Brexit could provide a golden opportunity for GCC countries to deepen their economic ties with the UK.
If enacted, Brexit would mean that GCC proposals to trade with Britain are no longer subject to the approval of a 28-country trading bloc. Gulf countries’ attempt to negotiate Free Trade Agreements with the EU since the late 1980s and formal negotiations since 1990 may finally gain traction with the UK on a bilateral basis.
There is significant room for growth, as the GCC’s trade with the UK accounted for just 2.7 per cent of the region’s global trade last year, according to ratings agency Moody’s.
Shortly before his appointment as secretary of state for Brexit under the UK’s new prime minister Theresa May, David Davis said the UK should move towards an export-based economy that leverages trade agreements with long-time allies including the UAE.
There is a strong economic foundation on which to bolster UK-UAE trade. More than 5,000 British companies operate in the UAE, which is also an important entry port for t he UK’s £150 billion (Dh725.37bn) regional market, much of which is re-exported to Saudi Arabia and Iran, according to the latest data from the UK government’s Trade and Investment Office. British exports to the Gulf include telecommunications, power generation, electronics and transportation.
The World Bank ranks the UAE as the easiest country to do business with in the Middle East, which bodes well for trade in the lead up to the Expo 2020 in Dubai.
Free trade agreements with the Gulf and beyond would be well-timed for the UK’s economy, as the British bank Barclays is forecasting a contraction in Britain until at least mid-2017. The bank is forecasting growth in the current quarter at an annual rate of minus 0.2 per cent, followed by minus 0.3 per cent in the fourth quarter and minus 0.4 per cent in the first quarter of 2017. Many businesses are shelving their investment plans until the political uncertainty over Brexit has cleared. These numbers are weakening investors’ confidence – the foundation upon which healthy economies are built. The severity of a recession that threatens to strangle the UK’s job and wealth creation will wholly rely on the effectiveness of the economic measures laid out by the Bank of England and the British government over the next quarter. A waiting game ensues.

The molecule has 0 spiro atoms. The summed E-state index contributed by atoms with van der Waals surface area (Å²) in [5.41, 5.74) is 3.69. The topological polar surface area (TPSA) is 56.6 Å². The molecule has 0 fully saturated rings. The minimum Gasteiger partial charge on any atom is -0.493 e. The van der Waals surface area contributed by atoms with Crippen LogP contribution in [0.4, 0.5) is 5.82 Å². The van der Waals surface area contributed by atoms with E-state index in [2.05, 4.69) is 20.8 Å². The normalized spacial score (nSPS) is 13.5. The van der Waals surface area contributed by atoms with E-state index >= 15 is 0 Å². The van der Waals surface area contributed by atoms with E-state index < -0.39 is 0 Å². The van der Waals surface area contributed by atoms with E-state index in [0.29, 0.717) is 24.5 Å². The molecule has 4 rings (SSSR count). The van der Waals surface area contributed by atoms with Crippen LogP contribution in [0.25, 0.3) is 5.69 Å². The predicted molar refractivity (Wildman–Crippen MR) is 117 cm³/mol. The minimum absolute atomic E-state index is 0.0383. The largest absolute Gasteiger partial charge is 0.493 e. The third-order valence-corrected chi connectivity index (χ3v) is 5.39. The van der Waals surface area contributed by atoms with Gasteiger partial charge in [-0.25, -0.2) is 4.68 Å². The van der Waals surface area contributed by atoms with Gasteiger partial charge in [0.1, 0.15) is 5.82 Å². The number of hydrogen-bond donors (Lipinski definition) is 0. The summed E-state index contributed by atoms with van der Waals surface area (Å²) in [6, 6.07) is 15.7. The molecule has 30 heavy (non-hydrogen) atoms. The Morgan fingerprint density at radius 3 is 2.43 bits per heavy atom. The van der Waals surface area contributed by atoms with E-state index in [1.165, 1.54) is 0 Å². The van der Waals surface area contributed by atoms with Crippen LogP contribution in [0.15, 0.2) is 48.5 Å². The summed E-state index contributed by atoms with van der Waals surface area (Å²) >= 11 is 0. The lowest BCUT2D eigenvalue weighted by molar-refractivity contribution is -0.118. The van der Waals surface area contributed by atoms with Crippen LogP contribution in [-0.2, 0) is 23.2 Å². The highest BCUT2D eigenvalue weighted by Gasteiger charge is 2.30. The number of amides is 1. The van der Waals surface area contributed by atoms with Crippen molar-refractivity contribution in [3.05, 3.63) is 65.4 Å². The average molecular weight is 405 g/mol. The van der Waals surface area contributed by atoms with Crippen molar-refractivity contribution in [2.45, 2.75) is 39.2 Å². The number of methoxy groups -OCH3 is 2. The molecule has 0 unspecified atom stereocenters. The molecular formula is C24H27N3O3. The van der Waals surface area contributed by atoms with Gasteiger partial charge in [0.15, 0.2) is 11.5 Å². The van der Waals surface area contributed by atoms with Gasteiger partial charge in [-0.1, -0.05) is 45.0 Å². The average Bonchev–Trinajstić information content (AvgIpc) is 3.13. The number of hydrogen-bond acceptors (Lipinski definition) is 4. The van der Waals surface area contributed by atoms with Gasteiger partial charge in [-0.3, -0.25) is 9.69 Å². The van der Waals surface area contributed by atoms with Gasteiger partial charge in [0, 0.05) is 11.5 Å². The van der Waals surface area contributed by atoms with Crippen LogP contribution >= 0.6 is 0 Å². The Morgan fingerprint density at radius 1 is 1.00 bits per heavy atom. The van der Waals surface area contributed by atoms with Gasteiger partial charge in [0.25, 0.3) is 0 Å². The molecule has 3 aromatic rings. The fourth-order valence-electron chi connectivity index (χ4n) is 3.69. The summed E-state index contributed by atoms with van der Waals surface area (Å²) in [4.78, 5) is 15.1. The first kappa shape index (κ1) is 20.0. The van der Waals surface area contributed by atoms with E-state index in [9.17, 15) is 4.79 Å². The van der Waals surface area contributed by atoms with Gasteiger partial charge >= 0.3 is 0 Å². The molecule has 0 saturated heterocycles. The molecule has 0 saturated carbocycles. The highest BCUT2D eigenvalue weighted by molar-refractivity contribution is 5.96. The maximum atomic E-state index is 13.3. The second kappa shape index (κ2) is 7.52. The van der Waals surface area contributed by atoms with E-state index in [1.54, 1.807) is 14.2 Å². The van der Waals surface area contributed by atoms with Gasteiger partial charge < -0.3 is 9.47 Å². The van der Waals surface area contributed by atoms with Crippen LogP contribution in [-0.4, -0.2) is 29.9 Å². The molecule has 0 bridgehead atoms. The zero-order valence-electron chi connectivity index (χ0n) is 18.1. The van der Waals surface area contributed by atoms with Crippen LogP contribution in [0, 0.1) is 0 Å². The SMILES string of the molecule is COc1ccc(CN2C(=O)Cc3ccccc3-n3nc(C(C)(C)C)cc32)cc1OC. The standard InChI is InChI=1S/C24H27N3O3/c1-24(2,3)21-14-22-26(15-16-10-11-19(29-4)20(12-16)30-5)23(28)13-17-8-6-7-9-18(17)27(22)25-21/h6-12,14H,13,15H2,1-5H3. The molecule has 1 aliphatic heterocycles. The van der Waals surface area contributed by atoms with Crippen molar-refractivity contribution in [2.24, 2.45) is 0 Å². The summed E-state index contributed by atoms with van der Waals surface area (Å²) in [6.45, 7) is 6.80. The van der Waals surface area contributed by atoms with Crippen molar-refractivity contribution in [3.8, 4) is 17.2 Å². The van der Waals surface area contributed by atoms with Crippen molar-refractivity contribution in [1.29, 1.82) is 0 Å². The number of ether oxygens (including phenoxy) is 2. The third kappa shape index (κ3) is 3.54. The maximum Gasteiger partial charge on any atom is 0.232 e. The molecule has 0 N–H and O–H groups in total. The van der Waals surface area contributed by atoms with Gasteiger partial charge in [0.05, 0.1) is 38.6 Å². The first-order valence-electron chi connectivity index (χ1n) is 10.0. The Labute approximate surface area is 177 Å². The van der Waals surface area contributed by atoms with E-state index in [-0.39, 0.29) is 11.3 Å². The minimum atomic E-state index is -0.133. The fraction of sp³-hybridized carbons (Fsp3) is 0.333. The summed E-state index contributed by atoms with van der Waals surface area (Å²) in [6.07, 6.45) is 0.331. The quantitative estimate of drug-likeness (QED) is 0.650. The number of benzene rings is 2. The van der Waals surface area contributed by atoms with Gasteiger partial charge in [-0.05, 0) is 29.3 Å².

There are potential bumps in the evolving UK-GCC relationship. A growing appetite among sovereigns and companies in the Gulf for internationally syndicated loans and bonds is often characterised by cheap pricing, which UK banks may not be able to sustain if the economy falls into a deep recession. Gulf borrowers would be safe, however, thanks to their already large and diversified sovereign wealth fund portfolios and lending partners in the US and Japan, and Europe to a lesser degree.
One piece of good news is that the weak pound enables Gulf investors to buy more coveted residential and commercial properties in London and the surrounding Home Counties.
Investors from the UAE, Saudi Arabia, Qatar and Kuwait are particularly keen on expanding their UK property portfolios to diversify their energy-centric economies. Gulf countries’ appetite for economic diversification through foreign assets has correlated to the steep downward trajectory of oil prices.
For now, Mrs May insists she will not invoke Article 50 – the process that would break the UK’s ties with the EU – until the country’s devolved nations – Scotland, Northern Ireland and Wales – all agree. When that might be is still unclear, though early 2017 looks likely. Gulf countries should get their negotiating teams on planes to London quickly, as the UK has already offered a Brexit-free trade deal to Australia and many allies are eager to lock in deals with the world’s fifth-largest economy.
Sean Evers is the founder and managing partner at Gulf Intelligence.
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